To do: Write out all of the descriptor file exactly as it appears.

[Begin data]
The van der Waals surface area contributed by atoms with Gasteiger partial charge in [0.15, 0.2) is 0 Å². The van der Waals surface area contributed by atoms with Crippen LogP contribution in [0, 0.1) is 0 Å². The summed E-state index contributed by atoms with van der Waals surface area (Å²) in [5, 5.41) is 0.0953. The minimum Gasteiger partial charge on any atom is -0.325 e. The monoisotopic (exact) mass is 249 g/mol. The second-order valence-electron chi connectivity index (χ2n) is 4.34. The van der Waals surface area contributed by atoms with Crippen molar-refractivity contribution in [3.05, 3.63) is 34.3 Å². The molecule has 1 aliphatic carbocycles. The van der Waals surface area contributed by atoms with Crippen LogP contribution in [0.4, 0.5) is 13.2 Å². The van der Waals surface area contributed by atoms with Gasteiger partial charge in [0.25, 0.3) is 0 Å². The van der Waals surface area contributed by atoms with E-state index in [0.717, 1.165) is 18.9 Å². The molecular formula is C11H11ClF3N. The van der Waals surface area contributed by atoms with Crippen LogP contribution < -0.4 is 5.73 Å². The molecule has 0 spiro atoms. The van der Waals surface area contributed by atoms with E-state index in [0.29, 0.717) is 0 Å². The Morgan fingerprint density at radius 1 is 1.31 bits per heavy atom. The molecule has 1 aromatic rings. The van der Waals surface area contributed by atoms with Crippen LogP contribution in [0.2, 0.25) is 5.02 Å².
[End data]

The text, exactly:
The van der Waals surface area contributed by atoms with Gasteiger partial charge in [0.15, 0.2) is 0 Å². The van der Waals surface area contributed by atoms with Crippen LogP contribution in [0, 0.1) is 0 Å². The summed E-state index contributed by atoms with van der Waals surface area (Å²) in [5, 5.41) is 0.0953. The minimum Gasteiger partial charge on any atom is -0.325 e. The monoisotopic (exact) mass is 249 g/mol. The second-order valence-electron chi connectivity index (χ2n) is 4.34. The van der Waals surface area contributed by atoms with Crippen molar-refractivity contribution in [3.05, 3.63) is 34.3 Å². The molecule has 1 aliphatic carbocycles. The van der Waals surface area contributed by atoms with Crippen LogP contribution in [0.4, 0.5) is 13.2 Å². The van der Waals surface area contributed by atoms with Gasteiger partial charge in [0.25, 0.3) is 0 Å². The van der Waals surface area contributed by atoms with E-state index in [0.717, 1.165) is 18.9 Å². The molecular formula is C11H11ClF3N. The van der Waals surface area contributed by atoms with Crippen LogP contribution < -0.4 is 5.73 Å². The molecule has 0 spiro atoms. The van der Waals surface area contributed by atoms with E-state index in [0.29, 0.717) is 0 Å². The Morgan fingerprint density at radius 1 is 1.31 bits per heavy atom. The molecule has 1 aromatic rings. The van der Waals surface area contributed by atoms with Crippen LogP contribution in [0.2, 0.25) is 5.02 Å².